Tag Archives: partner communication

Communication tools for your relationship – What you need to know

The truth about "communication tools" and your relationship

The truth about “communication tools” and your relationship

Many client couples come to therapy in the hopes of achieving better communication (and thus more understanding and ease) in their relationship. This is a great motivation, and with the right kind of work much success can be achieved. But there’s a very basic and poorly understood fact about communication in relationships and the communication tools that are often prescribed:

We communicate precisely at the level of our personal development.

In fact, our quality of communication in any given moment is a direct reflection of who we are in that moment. What does this mean for the many communication tools, methods, models, and techniques that are promoted for helping relationships? Consider –

Communication tools only make a lasting impact on our relationship if using them changes us.

Put another way, it isn’t the tool itself that is valuable. It isn’t even how we use it (at least not in the long run). It’s who we must become in order to properly use any particular communication technique or method that makes the difference.

Again, a communication model or method doesn’t magically change our relationship. It only changes our relationship if it changes us inside, if it changes how we see ourselves and each other, if it nudges us along to the next rung of our personal development.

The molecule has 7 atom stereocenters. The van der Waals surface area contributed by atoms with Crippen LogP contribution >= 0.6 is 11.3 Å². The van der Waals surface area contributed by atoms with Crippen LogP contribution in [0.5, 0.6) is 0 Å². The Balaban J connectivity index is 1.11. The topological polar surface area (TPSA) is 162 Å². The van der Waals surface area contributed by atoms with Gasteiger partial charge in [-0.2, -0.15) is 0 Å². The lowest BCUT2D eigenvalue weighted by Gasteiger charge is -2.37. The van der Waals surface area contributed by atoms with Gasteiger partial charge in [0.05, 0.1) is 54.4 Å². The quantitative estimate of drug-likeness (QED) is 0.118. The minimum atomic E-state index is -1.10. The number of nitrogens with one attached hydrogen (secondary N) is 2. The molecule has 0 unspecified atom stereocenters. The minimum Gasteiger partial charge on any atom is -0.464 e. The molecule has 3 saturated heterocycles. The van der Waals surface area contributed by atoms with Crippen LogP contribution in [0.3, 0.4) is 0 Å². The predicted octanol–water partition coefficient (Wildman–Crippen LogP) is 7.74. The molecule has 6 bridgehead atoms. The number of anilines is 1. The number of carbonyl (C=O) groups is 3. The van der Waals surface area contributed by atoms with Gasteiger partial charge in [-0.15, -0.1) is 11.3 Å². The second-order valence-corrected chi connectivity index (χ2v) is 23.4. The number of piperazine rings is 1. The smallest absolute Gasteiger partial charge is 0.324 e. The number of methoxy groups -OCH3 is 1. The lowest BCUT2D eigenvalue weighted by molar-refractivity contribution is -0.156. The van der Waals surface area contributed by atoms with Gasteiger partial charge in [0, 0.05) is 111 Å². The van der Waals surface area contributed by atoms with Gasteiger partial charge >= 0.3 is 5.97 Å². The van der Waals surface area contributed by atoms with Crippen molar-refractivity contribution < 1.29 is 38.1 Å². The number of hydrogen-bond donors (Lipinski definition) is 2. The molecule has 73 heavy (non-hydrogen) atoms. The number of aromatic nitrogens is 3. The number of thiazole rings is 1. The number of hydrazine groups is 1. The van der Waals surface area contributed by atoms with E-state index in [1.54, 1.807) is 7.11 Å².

The value of a good communication tool or technique is not so much in the immediate impact it has on our partner (though that can be welcome), the bigger benefit is that to use any of the leading communication methods well and consistently requires us to “level up” in our personal growth.

Every popular communication method or tool that you learn in books, online, or in the therapist’s office – non-violent communication (NVC), reflective listening, active listening, empathetic speaking, love languages, “I”-statements, 24-hour rule, radical honesty, talking stick etc – have certain things in common; they help us –

What do all these qualities point us toward? What is the common thread?

In a word… maturity.

Using communication tools skillfully and consistently shapes us into more capable and mature people

The communication techniques, skills, and tools that we seek have one real purpose: using them forces us to develop more maturity in ourselves and in our relationship. With this maturity comes increased capacity for dealing with the inevitable and necessary challenges that a relationship brings. When a communication tool or technique fails to make a significant lasting impact it’s not just because you’re not doing it right, it’s because you’re not ready to let it change you. We “forget” to use our tools in heated moments not because we are forgetful, but because we haven’t yet changed ourselves to reflect the purpose, philosophy, potential, or world-view embedded within the tool or method.

This isn’t to say that communication tools and techniques aren’t valuable. They are, but for different and deeper reasons than most people initially understand. After the tool or technique has been integrated and internalized, after it has changed and matured us, then in retrospect we can usually see how it has done its work upon us, but when we are initially searching for solutions to acute relationship difficulties this truth remains hidden.